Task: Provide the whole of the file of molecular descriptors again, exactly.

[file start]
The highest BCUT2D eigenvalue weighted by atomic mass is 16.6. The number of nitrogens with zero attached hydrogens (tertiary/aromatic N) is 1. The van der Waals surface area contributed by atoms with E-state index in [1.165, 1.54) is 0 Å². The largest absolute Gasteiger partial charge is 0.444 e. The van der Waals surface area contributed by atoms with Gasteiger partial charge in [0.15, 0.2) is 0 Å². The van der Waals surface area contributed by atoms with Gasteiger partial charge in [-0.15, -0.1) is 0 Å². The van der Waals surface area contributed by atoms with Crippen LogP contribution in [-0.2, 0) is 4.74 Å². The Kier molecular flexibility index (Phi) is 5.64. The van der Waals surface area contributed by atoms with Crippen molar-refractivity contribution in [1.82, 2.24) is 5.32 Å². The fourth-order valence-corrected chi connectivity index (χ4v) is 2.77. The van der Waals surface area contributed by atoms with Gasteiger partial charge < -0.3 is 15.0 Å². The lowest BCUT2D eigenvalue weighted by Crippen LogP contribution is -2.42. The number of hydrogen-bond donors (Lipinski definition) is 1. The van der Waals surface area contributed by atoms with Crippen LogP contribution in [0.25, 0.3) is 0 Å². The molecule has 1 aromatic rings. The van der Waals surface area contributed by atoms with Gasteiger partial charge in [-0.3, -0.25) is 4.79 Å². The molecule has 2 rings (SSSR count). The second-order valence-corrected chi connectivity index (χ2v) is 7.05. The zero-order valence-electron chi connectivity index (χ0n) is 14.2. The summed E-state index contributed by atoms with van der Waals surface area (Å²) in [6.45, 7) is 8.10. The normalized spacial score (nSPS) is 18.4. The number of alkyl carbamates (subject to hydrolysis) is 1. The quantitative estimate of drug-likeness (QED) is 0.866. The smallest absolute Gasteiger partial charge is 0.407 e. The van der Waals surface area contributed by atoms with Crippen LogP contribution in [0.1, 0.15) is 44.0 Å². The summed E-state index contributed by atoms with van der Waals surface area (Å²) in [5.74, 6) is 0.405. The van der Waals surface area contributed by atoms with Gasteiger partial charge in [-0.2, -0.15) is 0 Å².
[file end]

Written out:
The highest BCUT2D eigenvalue weighted by atomic mass is 16.6. The number of nitrogens with zero attached hydrogens (tertiary/aromatic N) is 1. The van der Waals surface area contributed by atoms with E-state index in [1.165, 1.54) is 0 Å². The largest absolute Gasteiger partial charge is 0.444 e. The van der Waals surface area contributed by atoms with Gasteiger partial charge in [0.15, 0.2) is 0 Å². The van der Waals surface area contributed by atoms with Gasteiger partial charge in [-0.15, -0.1) is 0 Å². The van der Waals surface area contributed by atoms with Crippen LogP contribution in [-0.2, 0) is 4.74 Å². The Kier molecular flexibility index (Phi) is 5.64. The van der Waals surface area contributed by atoms with Crippen molar-refractivity contribution in [1.82, 2.24) is 5.32 Å². The fourth-order valence-corrected chi connectivity index (χ4v) is 2.77. The van der Waals surface area contributed by atoms with Gasteiger partial charge < -0.3 is 15.0 Å². The lowest BCUT2D eigenvalue weighted by Crippen LogP contribution is -2.42. The number of hydrogen-bond donors (Lipinski definition) is 1. The van der Waals surface area contributed by atoms with Crippen LogP contribution in [0.25, 0.3) is 0 Å². The molecule has 1 aromatic rings. The van der Waals surface area contributed by atoms with Gasteiger partial charge in [-0.3, -0.25) is 4.79 Å². The molecule has 2 rings (SSSR count). The second-order valence-corrected chi connectivity index (χ2v) is 7.05. The zero-order valence-electron chi connectivity index (χ0n) is 14.2. The summed E-state index contributed by atoms with van der Waals surface area (Å²) in [6.45, 7) is 8.10. The normalized spacial score (nSPS) is 18.4. The number of alkyl carbamates (subject to hydrolysis) is 1. The quantitative estimate of drug-likeness (QED) is 0.866. The smallest absolute Gasteiger partial charge is 0.407 e. The van der Waals surface area contributed by atoms with Crippen LogP contribution in [0.1, 0.15) is 44.0 Å². The summed E-state index contributed by atoms with van der Waals surface area (Å²) in [5.74, 6) is 0.405. The van der Waals surface area contributed by atoms with Gasteiger partial charge in [-0.2, -0.15) is 0 Å².